|Making All The Difference
Author: Leisie93 PM
Monica had a brain issue. Bridget had a life issue. But who knew how much two different people could have so much in common? PLEASE R&R! Thank you!Rated: Fiction T - English - Friendship/Hurt/Comfort - Chapters: 5 - Words: 6,318 - Reviews: 3 - Follows: 2 - Updated: 12-25-09 - Published: 10-31-09 - id: 2736453
|A+ A- Full 3/4 1/2 Expand Tighten|
On Fridays during the last period of the school day, I had my art class. I was working on a still life. The teacher, Ms. Collins, gave a mild approving look at a boy's painting. She quietly commented on the painting of another girl. She went over to mine and examined it carefully: the way the colors blended and the shadows of the fruit and vase were outlined in flowing borders. Then she said, "This belongs in your portfolio." I gave a sort of friendly glare at Ms. Collins. We'd talked about the subject of my applying to an art college at least a hundred times. It wasn't nearly as bad as my conversations with my parents, but it was still annoying. On the other hand, Ms. Collins was my mentor. I could talk to her about anything and everything. I showed her my dark drawings. She loved them and didn't tell me to stop drawing them and go to therapy.
"Come sit down," she said, "I want to show you some things." We walked over to her desk. On it were brochures for the Lyme Academy College of Fine Art, the Montserrat College of Art, the American Academy of Art, the Savannah College of Art and Design, the School of Visual Arts, and SUNY Purchase. She had copies laid out in front of her, like she had taken them out especially for me.
"I want you to take these," she said. With talent like yours, it would be a waste not to apply and you could get into all of them." I was about to argue, when Ms. Collins gave me a smile. I knew that I couldn't say no to her.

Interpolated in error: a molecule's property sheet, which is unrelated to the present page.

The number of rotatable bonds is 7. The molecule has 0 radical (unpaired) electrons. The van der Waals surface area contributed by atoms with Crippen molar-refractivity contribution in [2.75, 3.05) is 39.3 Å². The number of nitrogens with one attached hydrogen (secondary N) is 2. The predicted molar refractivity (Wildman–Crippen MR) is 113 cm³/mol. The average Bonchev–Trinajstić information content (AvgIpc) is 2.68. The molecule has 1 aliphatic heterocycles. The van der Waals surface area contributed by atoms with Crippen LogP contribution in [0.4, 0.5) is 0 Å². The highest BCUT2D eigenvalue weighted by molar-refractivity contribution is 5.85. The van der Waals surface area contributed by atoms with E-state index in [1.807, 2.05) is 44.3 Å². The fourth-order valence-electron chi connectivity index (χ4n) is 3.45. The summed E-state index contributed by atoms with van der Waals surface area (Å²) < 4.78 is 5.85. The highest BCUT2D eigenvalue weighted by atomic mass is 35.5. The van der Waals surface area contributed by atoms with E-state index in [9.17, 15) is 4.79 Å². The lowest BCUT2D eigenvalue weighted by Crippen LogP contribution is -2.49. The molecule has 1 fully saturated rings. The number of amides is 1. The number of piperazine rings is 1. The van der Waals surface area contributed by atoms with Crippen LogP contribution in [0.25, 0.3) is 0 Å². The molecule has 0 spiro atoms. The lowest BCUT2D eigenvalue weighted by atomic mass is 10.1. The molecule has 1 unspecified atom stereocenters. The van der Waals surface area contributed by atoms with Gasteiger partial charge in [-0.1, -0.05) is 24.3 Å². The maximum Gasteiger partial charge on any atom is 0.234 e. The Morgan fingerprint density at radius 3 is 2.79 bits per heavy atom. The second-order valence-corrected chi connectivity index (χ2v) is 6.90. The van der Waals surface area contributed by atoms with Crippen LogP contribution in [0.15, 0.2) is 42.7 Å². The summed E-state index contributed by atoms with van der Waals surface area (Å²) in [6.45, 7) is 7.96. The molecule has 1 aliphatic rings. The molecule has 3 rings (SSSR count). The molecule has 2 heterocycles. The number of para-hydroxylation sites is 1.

Ms. Collins had told me constantly that Art schools were different from other colleges. There weren't any required literature classes. Just math, art history, and I could draw and paint all day. I still wouldn't buy it, but when I got home, I actually did look through the brochures. Everyone looked so happy, just drawing and painting and sculpting. There were pictures of kids laughing in the cafeteria. Along with booklets filled with information about the school, there were also lots of pictures of people's works, paintings, drawings, sculptures, photographs, etc. It was all amazing. At that moment, I wanted to be a part of that. The drawings in the booklet were a lot better than mine, but I wanted to learn more and possibly get up to that level. I wanted to laugh in the cafeteria. The kids weren't wearing Abercrombie or Lacoste; they were wearing hippie and urban and even Goth clothes. At this point, I was completely sucked in. I eventually had to leave the brochures on my bed and began my homework. I think that my mind was half-trying to understand Paradise Lost and half-trying to figure out if I should visit any of the campuses when my Dad came into my room.
"Ever heard of knocking?"
"Don't you be fresh with me. I just came up here to make sure that you were o-" He noticed the brochures lying on the bed. He whispered the names of the schools to himself as he read them and probably cursed under his breath, too.